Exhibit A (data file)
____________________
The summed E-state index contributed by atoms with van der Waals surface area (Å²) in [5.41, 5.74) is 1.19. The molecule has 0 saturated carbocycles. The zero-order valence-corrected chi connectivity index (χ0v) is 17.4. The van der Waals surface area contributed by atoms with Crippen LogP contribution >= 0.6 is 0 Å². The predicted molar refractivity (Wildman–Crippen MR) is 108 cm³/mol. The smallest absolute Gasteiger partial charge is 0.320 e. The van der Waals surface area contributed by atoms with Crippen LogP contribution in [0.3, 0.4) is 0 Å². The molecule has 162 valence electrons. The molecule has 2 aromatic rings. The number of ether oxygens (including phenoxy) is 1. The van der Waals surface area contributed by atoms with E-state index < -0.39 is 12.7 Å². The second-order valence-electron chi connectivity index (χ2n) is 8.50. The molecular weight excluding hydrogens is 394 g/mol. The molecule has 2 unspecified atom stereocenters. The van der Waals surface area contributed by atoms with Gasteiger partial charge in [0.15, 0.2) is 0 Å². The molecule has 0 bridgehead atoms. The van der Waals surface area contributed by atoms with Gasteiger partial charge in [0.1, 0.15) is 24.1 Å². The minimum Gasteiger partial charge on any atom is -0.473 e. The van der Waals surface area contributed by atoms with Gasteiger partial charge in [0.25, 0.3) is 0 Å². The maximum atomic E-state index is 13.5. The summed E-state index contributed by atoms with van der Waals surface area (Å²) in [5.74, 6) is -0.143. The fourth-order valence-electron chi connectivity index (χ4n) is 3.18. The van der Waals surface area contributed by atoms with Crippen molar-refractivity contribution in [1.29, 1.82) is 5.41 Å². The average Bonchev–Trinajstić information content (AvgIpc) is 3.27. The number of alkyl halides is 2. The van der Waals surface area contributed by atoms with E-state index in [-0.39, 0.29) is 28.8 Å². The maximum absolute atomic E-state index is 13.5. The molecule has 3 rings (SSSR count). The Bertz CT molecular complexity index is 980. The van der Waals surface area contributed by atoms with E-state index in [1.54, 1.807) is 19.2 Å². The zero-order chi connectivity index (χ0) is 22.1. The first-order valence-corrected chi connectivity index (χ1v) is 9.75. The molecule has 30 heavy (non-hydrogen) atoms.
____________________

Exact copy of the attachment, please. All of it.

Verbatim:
The summed E-state index contributed by atoms with van der Waals surface area (Å²) in [5.41, 5.74) is 1.19. The molecule has 0 saturated carbocycles. The zero-order valence-corrected chi connectivity index (χ0v) is 17.4. The van der Waals surface area contributed by atoms with Crippen LogP contribution >= 0.6 is 0 Å². The predicted molar refractivity (Wildman–Crippen MR) is 108 cm³/mol. The smallest absolute Gasteiger partial charge is 0.320 e. The van der Waals surface area contributed by atoms with Crippen LogP contribution in [0.3, 0.4) is 0 Å². The molecule has 162 valence electrons. The molecule has 2 aromatic rings. The number of ether oxygens (including phenoxy) is 1. The van der Waals surface area contributed by atoms with E-state index < -0.39 is 12.7 Å². The second-order valence-electron chi connectivity index (χ2n) is 8.50. The molecular weight excluding hydrogens is 394 g/mol. The molecule has 2 unspecified atom stereocenters. The van der Waals surface area contributed by atoms with Gasteiger partial charge in [0.15, 0.2) is 0 Å². The molecule has 0 bridgehead atoms. The van der Waals surface area contributed by atoms with Gasteiger partial charge in [0.1, 0.15) is 24.1 Å². The minimum Gasteiger partial charge on any atom is -0.473 e. The van der Waals surface area contributed by atoms with Gasteiger partial charge in [0.25, 0.3) is 0 Å². The maximum atomic E-state index is 13.5. The summed E-state index contributed by atoms with van der Waals surface area (Å²) in [5.74, 6) is -0.143. The fourth-order valence-electron chi connectivity index (χ4n) is 3.18. The van der Waals surface area contributed by atoms with Crippen molar-refractivity contribution in [1.29, 1.82) is 5.41 Å². The average Bonchev–Trinajstić information content (AvgIpc) is 3.27. The number of alkyl halides is 2. The van der Waals surface area contributed by atoms with E-state index in [-0.39, 0.29) is 28.8 Å². The maximum absolute atomic E-state index is 13.5. The molecule has 3 rings (SSSR count). The Bertz CT molecular complexity index is 980. The van der Waals surface area contributed by atoms with E-state index in [1.54, 1.807) is 19.2 Å². The zero-order chi connectivity index (χ0) is 22.1. The first-order valence-corrected chi connectivity index (χ1v) is 9.75. The molecule has 30 heavy (non-hydrogen) atoms.